<value>3A340E12-4103-4E37-A564-4CBC0D6E3F44-57</value>
  </action>
</event>

<!-- END Event:--/> <event name="checkpoint_end" package="sqlserver" timestamp="2020-01-20T00:19:33.644Z">
  <data name="database_id">
    <value>19</value>
  </data>
  <action name="attach_activity_id" package="package0">
    <value>3A340E12-4103-4E37-A564-4CBC0D6E3F44-58</value>
  </action>
</event>

For those of you afraid to get on the Extended Events train, try doing this with Profiler! :-)

The query I used to work out the deltas is a little long-winded; it would have been a lot simpler if checkpoint_end included duration. In any case, the approach is basically:

  • Dump the XML event data to a #temp table
  • Use a CTE to query strongly-typed values from the XML exactly once
  • Use a second CTE to "pair up" begin and end events
  • Use a third CTE to calculate the duration
  • Aggregate from there (event count, average and max duration)

Here is that code:

DROP TABLE IF EXISTS #xml;
GO SELECT ev = SUBSTRING([object_name],12,5), ed = CONVERT(xml, event_data)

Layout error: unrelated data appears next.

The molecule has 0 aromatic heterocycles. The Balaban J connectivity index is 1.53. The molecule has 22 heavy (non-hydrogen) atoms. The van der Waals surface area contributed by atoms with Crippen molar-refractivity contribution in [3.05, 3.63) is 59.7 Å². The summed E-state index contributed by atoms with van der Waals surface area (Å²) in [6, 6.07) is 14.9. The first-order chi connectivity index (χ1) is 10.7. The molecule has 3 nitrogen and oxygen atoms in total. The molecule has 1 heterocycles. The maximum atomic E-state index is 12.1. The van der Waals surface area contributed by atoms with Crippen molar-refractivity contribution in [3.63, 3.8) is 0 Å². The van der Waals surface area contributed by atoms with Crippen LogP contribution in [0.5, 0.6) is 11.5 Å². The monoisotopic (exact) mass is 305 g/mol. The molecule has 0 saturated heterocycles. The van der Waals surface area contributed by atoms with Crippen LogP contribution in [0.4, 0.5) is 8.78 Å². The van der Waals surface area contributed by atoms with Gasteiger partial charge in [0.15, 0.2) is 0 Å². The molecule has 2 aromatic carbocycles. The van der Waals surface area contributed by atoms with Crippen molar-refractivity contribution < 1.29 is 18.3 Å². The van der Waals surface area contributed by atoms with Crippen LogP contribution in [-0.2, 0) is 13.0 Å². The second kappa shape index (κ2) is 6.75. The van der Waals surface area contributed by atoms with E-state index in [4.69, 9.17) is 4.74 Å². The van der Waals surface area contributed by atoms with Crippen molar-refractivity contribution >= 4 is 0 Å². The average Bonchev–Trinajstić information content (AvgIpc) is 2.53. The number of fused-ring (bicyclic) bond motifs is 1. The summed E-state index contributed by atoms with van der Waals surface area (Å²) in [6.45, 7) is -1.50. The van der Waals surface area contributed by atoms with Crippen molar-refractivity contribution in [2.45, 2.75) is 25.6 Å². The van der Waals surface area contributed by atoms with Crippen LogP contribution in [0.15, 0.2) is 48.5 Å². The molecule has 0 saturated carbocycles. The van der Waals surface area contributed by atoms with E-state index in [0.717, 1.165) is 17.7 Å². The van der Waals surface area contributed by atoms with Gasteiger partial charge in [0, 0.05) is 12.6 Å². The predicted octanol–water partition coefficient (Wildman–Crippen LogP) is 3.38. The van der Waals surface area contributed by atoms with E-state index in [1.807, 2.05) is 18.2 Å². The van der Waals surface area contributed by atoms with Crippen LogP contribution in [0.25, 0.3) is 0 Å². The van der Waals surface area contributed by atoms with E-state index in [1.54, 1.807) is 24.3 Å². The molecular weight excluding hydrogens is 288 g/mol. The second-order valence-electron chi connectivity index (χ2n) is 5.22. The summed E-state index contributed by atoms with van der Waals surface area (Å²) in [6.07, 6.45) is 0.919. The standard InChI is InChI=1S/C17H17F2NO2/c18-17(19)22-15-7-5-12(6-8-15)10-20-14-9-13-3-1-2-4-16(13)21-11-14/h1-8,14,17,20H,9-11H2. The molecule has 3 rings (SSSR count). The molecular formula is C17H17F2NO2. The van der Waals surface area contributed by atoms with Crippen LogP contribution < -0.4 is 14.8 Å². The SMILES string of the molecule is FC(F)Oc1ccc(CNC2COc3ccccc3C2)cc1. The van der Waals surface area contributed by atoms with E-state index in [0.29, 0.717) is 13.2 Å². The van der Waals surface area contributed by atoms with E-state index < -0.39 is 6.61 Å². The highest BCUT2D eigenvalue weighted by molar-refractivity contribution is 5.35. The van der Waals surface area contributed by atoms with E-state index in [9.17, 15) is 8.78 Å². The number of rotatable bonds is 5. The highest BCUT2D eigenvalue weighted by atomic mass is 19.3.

INTO #xml
FROM sys.fn_xe_file_target_read_file('L:\XE_Out\CheckPoint*.xel', NULL, NULL, NULL); ;WITH Events(ev,ts,db,id) AS
(
  SELECT ev,
    ed.value(N'(event/@timestamp)[1]', N'datetime'),
    ed.value(N'(event/data[@name="database_id"]/value)[1]', N'int'),
    ed.value(N'(event/action[@name="attach_activity_id"]/value)[1]', N'uniqueidentifier')
  FROM #xml
),
EventPairs AS
(
  SELECT db, ev,
    checkpoint_ended = ts,
    checkpoint_began = LAG(ts, 1) OVER (PARTITION BY id, db ORDER BY ts)
  FROM Events
),
Timings AS
(
  SELECT
    dbname = DB_NAME(db),
    checkpoint_began,
    checkpoint_ended,
    duration_milliseconds = DATEDIFF(MILLISECOND, checkpoint_began, checkpoint_ended)